Monday, November 7, 2011

A master and his craft

The other day I was stuck in the Harris County Criminal (In)justice Center a bit longer than anticipated. There was a trial going on in the 232nd - a young man was charged with murdering another young man. The young man was convicted. The punishment hearing happened to be going on the day I was in there.

The young man was represented by my esteemed colleague, Tyrone Moncriffe. I've seen Mr. Moncriffe give a couple of presentations at CLE seminars I've attended over the years. I hadn't, however, had the opportunity to watch him in person. What I saw amazed me.

His closing argument was eloquent. He stood before the jury and told them that he felt he had let his client down. He told the jury that he wasn't mad at them for their verdict - he was mad at himself. He also told the jury that he was afraid of them.

He pointed out that his client had no criminal history and that no one who took the witness stand had anything bad to say about him. He told the jury that what happened that night was out of character and he asked them to keep that in mind when they retired to the jury room.

He told the jury that they didn't know his client. They only saw him a few hours a day sitting at counsel table. He told them that he sat beside his client. He had met with his client's family and friends. He pointed out that once the jurors had rendered their decision that they could walk away from the case and forget all about it. But, the one thing that would stay with them was their decision.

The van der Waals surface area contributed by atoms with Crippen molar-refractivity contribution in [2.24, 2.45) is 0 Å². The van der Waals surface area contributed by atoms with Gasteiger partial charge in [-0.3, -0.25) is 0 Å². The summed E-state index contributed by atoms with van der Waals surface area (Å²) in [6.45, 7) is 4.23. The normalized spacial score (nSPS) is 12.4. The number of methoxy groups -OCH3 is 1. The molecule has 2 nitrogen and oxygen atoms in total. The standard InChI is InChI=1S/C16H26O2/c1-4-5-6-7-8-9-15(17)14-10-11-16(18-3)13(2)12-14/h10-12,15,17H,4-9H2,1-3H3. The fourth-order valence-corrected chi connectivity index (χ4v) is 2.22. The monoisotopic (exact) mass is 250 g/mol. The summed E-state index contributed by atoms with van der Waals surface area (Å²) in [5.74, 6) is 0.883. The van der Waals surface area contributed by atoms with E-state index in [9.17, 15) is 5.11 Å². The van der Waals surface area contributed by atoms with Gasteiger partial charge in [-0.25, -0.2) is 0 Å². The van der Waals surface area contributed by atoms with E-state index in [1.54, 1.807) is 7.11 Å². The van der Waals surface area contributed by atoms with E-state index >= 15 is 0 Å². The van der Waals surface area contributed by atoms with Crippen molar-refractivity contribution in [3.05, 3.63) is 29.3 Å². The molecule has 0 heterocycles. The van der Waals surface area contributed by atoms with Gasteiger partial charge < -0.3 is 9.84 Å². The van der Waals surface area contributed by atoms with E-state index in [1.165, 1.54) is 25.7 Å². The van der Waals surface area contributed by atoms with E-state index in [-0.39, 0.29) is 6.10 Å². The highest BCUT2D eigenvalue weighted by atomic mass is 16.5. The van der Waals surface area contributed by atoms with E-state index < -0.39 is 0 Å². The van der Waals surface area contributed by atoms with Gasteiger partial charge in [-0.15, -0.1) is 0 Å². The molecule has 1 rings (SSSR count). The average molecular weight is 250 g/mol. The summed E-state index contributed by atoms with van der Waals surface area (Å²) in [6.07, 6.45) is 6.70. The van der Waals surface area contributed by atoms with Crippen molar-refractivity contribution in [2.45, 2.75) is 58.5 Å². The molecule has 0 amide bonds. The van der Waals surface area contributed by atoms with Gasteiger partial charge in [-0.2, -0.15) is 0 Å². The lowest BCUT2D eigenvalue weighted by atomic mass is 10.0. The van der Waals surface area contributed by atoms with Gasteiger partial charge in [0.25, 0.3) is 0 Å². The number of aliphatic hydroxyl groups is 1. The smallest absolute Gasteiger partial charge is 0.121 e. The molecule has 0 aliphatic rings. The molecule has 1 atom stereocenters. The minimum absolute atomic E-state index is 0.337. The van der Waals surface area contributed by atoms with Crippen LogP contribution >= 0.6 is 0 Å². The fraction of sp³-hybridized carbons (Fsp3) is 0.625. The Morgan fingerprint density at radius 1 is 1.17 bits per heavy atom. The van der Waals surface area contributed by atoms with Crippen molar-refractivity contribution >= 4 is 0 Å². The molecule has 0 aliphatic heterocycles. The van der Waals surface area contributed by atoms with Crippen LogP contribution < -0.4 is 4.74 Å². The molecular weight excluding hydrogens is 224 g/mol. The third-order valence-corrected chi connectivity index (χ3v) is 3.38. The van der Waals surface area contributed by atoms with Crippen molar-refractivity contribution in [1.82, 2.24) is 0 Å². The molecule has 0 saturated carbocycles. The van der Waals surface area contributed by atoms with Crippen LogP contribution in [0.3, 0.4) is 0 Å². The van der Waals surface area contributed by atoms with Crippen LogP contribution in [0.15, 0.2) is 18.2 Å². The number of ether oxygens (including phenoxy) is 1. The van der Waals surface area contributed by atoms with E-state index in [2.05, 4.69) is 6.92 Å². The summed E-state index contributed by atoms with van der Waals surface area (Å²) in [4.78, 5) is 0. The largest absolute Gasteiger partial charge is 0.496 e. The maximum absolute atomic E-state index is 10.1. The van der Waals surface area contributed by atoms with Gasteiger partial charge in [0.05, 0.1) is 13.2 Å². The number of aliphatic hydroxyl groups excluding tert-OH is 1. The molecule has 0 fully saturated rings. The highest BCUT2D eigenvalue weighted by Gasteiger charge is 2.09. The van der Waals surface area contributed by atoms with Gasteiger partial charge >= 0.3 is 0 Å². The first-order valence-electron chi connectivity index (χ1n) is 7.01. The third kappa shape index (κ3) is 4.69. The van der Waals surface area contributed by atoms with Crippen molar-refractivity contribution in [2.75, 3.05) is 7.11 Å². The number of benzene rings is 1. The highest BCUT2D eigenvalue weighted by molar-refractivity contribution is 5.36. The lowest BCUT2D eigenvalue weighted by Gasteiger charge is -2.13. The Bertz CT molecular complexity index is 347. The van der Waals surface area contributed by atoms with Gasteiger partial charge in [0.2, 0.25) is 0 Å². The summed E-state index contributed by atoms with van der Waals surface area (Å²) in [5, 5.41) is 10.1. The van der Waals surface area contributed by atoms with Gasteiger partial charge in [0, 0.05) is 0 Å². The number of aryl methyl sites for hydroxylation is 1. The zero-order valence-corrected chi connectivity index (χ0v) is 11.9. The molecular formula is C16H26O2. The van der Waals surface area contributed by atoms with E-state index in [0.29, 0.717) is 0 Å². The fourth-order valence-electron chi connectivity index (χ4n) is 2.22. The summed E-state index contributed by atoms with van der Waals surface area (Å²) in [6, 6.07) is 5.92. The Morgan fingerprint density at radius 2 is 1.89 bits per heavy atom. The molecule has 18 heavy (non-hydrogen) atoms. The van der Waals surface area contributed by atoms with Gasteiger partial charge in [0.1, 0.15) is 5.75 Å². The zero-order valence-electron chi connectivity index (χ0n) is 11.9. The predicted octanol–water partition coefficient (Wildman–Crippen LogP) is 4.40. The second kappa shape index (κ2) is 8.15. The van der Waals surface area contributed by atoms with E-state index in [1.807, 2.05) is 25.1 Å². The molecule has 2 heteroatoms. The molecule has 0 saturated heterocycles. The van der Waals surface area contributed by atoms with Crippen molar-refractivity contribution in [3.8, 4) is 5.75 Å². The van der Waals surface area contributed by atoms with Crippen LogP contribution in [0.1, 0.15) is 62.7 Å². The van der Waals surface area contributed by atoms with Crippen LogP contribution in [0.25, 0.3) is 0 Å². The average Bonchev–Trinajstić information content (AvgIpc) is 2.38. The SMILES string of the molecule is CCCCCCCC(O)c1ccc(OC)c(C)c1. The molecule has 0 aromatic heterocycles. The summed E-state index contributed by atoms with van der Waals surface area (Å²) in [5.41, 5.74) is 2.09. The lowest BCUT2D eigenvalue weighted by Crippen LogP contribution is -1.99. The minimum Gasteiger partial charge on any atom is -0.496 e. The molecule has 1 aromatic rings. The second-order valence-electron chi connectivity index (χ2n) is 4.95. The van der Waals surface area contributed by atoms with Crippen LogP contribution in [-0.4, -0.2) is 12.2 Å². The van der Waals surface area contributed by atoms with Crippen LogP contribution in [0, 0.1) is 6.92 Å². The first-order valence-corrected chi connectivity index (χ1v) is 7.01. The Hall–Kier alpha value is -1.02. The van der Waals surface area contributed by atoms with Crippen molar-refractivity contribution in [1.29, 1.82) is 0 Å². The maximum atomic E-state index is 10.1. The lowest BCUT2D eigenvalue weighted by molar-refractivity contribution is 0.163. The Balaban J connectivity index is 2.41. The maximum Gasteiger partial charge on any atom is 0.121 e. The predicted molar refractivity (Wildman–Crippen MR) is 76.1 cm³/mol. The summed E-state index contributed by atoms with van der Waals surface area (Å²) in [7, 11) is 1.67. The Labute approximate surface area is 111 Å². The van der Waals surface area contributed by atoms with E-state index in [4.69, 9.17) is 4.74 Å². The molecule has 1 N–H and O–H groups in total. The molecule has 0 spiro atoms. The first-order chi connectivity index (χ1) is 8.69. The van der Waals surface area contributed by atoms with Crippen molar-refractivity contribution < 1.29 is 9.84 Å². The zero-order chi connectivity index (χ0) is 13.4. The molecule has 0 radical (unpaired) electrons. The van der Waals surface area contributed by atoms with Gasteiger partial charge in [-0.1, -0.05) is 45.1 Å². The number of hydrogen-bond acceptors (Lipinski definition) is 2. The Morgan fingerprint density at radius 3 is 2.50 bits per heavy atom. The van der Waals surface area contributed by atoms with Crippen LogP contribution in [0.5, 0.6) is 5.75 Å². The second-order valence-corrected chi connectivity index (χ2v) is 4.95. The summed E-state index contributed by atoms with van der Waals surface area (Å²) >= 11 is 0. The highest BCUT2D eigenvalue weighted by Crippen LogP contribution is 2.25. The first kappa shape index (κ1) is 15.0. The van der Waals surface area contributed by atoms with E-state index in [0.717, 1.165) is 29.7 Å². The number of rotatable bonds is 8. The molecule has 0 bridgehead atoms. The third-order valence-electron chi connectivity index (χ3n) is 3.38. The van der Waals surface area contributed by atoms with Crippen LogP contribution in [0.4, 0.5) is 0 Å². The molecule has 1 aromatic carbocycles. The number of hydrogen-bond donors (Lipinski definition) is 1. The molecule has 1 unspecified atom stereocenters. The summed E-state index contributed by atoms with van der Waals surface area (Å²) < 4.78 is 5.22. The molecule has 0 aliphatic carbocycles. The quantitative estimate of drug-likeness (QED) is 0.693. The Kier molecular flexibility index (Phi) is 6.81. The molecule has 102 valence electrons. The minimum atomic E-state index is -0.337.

It was a very powerful close. He never once raised his voice. He expressed his sorrow for the victim's family.

But, more than that, he expressed the feelings that all of us in the defense bar experience. There are few things harder than standing beside your client and hearing a jury declare him guilty.

Mr. Moncriffe's client was sentenced to 10 years in prison.

That's ten years of asking yourself if there was anything else you could have done.


I spoke with Mr. Moncriffe this morning about his close and he told me the last offer from the prosecutor was 45 years. I would consider that a good outcome.

1 comment:

Norm Pattis said...


Great story about a great lawyer. Can you write an idiot's version of Texas jurors' role in sentencing? I practice in Connecticut, where jurors have no role. I lost a young-man-murder case this year. When one juror later learned my client pulled 45 years, a light sentence for murder after a verdict in Connecticut, she was outraged. I'd like to know more about how Texas handles sentencing to press for reform here.